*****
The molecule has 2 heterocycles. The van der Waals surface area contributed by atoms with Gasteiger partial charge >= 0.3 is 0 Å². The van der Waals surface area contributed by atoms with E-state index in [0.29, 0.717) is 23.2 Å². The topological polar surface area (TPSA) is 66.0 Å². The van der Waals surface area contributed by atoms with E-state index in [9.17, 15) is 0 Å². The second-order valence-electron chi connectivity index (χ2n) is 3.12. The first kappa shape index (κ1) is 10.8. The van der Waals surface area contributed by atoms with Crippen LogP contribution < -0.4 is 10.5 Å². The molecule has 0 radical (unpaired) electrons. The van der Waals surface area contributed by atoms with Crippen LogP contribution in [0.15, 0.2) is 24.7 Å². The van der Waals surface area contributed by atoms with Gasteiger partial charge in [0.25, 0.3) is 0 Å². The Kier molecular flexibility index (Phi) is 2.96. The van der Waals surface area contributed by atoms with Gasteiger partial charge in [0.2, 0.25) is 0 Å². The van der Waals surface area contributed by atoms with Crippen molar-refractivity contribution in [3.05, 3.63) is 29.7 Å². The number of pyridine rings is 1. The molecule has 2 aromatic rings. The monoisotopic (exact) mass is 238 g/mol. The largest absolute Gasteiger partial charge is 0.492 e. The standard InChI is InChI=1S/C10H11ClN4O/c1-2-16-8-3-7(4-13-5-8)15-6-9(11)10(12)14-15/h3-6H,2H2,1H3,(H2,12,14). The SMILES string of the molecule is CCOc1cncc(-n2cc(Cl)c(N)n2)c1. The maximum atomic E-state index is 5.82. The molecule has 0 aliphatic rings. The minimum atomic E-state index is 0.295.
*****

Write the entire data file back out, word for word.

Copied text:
The molecule has 2 heterocycles. The van der Waals surface area contributed by atoms with Gasteiger partial charge >= 0.3 is 0 Å². The van der Waals surface area contributed by atoms with E-state index in [0.29, 0.717) is 23.2 Å². The topological polar surface area (TPSA) is 66.0 Å². The van der Waals surface area contributed by atoms with E-state index in [9.17, 15) is 0 Å². The second-order valence-electron chi connectivity index (χ2n) is 3.12. The first kappa shape index (κ1) is 10.8. The van der Waals surface area contributed by atoms with Crippen LogP contribution < -0.4 is 10.5 Å². The molecule has 0 radical (unpaired) electrons. The van der Waals surface area contributed by atoms with Crippen LogP contribution in [0.15, 0.2) is 24.7 Å². The van der Waals surface area contributed by atoms with Gasteiger partial charge in [0.25, 0.3) is 0 Å². The Kier molecular flexibility index (Phi) is 2.96. The van der Waals surface area contributed by atoms with Gasteiger partial charge in [0.2, 0.25) is 0 Å². The van der Waals surface area contributed by atoms with Crippen molar-refractivity contribution in [3.05, 3.63) is 29.7 Å². The number of pyridine rings is 1. The molecule has 2 aromatic rings. The monoisotopic (exact) mass is 238 g/mol. The largest absolute Gasteiger partial charge is 0.492 e. The standard InChI is InChI=1S/C10H11ClN4O/c1-2-16-8-3-7(4-13-5-8)15-6-9(11)10(12)14-15/h3-6H,2H2,1H3,(H2,12,14). The SMILES string of the molecule is CCOc1cncc(-n2cc(Cl)c(N)n2)c1. The maximum atomic E-state index is 5.82. The molecule has 0 aliphatic rings. The minimum atomic E-state index is 0.295.